Pretty interesting stuff. While I think Varifocal lenses will go a long way towards immersion, I think the true future for vr would be in light-field displays instead of screens and lenses (look up CReal’s work).
    The lightfield passthrough looks really cool, though.

  • Anfronie

    “Retina display” is a dumb apple marketing term for simple minded consumers.

  • Naruto Uzumaki

    they should put a few 100 billion $ in researching how to not put the battery in the front on the quest 3

    • david vincent

      Yeah, filar power transmission technology is hard.
      Also if they could put another few billions in display port researching…

      • ViRGiN

        no

  • Naruto Uzumaki

    1 question who is going to buy these headsets if the quest pro didn t do well

    • Nepenthe

      Nobody since they’re not production headsets.

    • Ookami

      They’re just for prototyping features.

  • ShaneMcGrath

    That’s great and all but I would much prefer they give us more FOV, Even if it’s just another 15 degrees.
    Resolutions are already decent but the FOV still sucks and takes away a lot of immersion.

    • Ookami

      I imagine we’re going to get that in time. There was one company that recently showed almost 100% fov covering displays, using 4 lenses and screens. And it’s very small too.
      Of course it’ll be a while for that tech to trickle into consumer release, but we’ll get there.

  • david vincent

    Oh yes, yet another headset with cutting edge technology wasted by the lack of display port.

    • ViRGiN

      yet another nerd who refuses to comprehend nobody cares except nerds like you who never step out of their basement playing their steamvr indie game collection.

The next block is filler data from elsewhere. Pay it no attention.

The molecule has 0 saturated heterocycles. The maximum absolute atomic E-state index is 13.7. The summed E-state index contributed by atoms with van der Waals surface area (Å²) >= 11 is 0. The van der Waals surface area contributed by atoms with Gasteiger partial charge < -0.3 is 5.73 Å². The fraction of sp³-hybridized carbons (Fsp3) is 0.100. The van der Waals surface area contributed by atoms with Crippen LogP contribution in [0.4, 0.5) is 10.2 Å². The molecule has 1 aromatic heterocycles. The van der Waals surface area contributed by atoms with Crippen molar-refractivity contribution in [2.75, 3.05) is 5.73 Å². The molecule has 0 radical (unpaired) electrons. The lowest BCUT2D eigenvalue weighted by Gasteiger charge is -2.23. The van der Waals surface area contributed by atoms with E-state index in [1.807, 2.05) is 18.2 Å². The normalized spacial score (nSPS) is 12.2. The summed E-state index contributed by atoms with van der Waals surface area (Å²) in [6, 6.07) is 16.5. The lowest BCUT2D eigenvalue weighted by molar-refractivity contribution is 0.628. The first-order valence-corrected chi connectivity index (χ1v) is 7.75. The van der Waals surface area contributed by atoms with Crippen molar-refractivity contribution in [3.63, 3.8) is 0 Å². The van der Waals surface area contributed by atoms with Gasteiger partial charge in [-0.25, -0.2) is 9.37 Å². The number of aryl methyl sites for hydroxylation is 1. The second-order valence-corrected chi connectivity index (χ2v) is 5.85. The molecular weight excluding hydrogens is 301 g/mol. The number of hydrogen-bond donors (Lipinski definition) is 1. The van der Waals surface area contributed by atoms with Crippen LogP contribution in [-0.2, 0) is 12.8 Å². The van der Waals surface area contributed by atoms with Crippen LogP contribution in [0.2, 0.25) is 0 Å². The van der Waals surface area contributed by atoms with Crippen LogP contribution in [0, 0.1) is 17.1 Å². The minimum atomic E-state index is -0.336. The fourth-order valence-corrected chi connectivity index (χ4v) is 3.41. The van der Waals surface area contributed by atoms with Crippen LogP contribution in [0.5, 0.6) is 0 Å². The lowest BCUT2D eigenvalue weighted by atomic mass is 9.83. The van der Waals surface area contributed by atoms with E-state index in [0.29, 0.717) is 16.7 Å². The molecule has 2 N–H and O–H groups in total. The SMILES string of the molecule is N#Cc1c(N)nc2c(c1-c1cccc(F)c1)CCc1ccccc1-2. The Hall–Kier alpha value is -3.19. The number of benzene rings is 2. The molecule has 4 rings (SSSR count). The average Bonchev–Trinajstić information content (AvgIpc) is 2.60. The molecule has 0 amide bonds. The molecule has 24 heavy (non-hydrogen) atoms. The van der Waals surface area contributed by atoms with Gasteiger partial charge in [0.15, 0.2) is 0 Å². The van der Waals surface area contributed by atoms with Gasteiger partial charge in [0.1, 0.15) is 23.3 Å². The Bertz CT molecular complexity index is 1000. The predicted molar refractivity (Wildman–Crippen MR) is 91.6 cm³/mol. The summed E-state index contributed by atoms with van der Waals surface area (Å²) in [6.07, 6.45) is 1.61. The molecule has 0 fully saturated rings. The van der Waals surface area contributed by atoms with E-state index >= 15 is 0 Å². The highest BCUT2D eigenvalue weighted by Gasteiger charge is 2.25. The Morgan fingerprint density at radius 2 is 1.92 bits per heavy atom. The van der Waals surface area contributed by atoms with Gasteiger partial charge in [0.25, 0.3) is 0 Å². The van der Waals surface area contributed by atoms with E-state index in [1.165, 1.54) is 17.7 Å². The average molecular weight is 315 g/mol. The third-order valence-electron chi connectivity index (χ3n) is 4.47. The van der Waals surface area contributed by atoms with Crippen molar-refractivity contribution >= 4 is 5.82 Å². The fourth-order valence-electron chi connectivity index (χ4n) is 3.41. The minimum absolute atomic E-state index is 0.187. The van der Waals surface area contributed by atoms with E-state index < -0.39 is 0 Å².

• Ookami

      They’re just prototypes. Don’t expect it to have all the bells and whistles of a consumer-release headset. On the other hand, consumer headsets might have more dialed back features because of cost. Prototypes are an interesting window into future tech, but are rarely an accurate picture of what you’re actually going to get.

      • david vincent

        You missed my point.

        • Ookami

          You missed my point: just because these prototypes don’t have display port doesn’t mean it won’t be in a release version. Unless you’re talking about the lack of display ports on graphics cards?

    • CrusaderCaracal

      think you missed the part where they said “prototype” it’s obviously not being released yet, or even all for that matter. it’s literally just a demo for what they could implement

      • david vincent

        Another one missing my point, I talk about “future headsets”, not about those particular prototypes.

  • Shuozhe Nan

    Wish Lytro was still around, same problem need to be solved again now :(

  • xyzs

    It feels like watching an oculus connect from 6 years ago….

  • Rupert Jung

    That’s really super-cool, especially varifocal prototypes they have shown in the last years. But what is this all about when they even stripped away essential eye tracking from the Quest 3?

  • Anfronie

    This is awesome tech!!!